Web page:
Indicating the degree to which the pensions issue will be setting the political agenda for the next general election, the government opened the new Pension Protection Fund (PPF) yesterday.
The PPF works as insurance, protecting pension investments if a company's pension fund goes bust.
Those workers who have reached normal pension age, or those in receipt of survivors' benefit or ill-health pension, would receive 100 per cent of their contributions in this case.
Employees of normal working age would expect to receive 90 per cent through the PPF, which companies will pay for using a flat-rate compulsory fee levied for each member of the scheme.
"The Pension Protection Fund has an important role to play in the changing pension landscape and in restoring confidence in occupational pensions," said the PPF chairman, Lawrence Churchill.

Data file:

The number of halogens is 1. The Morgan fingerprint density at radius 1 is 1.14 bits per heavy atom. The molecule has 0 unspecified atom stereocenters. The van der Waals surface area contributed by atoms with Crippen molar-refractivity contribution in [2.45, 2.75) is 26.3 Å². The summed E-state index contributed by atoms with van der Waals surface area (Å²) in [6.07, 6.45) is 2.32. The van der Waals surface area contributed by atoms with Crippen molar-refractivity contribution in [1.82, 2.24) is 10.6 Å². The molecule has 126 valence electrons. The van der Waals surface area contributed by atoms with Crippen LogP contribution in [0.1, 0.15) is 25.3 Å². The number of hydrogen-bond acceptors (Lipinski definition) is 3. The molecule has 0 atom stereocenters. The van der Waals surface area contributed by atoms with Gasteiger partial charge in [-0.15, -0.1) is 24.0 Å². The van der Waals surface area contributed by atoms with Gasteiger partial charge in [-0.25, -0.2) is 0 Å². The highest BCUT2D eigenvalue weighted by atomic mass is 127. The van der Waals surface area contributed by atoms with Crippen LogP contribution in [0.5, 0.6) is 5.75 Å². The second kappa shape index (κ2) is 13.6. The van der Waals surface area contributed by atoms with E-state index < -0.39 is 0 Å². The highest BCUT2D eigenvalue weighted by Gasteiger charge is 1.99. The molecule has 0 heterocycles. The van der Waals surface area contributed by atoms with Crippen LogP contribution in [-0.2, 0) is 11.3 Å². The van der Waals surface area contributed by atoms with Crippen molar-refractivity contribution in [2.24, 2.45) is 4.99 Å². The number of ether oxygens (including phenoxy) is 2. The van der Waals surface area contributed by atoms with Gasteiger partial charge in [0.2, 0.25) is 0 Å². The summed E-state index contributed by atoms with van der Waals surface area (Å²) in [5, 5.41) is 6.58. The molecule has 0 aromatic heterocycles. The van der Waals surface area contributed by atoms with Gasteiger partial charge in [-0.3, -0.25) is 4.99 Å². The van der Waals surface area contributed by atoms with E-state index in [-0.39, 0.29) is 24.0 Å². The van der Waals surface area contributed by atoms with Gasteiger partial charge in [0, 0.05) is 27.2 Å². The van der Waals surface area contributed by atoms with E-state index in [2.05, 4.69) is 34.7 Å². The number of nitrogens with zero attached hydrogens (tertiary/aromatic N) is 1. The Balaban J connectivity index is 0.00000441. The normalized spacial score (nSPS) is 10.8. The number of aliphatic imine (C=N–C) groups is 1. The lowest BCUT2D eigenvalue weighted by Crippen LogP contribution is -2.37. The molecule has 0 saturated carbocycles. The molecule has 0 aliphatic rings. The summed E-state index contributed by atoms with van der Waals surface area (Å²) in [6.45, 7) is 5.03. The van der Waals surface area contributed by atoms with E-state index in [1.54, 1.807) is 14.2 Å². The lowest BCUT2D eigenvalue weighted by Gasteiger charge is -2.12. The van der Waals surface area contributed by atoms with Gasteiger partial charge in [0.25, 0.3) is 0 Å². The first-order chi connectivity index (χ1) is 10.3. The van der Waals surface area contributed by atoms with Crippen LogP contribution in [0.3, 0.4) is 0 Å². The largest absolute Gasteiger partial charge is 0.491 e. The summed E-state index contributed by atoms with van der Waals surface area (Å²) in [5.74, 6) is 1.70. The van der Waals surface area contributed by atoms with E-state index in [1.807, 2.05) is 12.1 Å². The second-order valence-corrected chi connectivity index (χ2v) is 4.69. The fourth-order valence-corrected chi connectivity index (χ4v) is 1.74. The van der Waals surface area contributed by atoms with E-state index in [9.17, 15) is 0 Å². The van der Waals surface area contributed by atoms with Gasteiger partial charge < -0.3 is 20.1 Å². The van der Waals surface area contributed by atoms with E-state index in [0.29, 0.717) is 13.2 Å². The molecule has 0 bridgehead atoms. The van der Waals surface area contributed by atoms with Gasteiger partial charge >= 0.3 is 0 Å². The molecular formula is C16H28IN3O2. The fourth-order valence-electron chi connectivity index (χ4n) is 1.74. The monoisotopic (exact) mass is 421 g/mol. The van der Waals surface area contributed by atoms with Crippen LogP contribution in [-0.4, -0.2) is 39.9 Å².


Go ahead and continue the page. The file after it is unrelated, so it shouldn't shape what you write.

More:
"It will, for the first time, provide a level of security for members of defined benefit and hybrid occupational pension schemes, giving them reassurance that meaningful compensation will be paid even if their employer goes bust."
The charity Age Concern also welcomed the launch of the PPF, with director general Gordon Lishman calling it "an important step in the process of restoring the trust that has been lost in pensions following the collapse of a number of occupational schemes."
However, Mr Lishman said there was still much to be done to restore trust.Click here to find out more about pensions.
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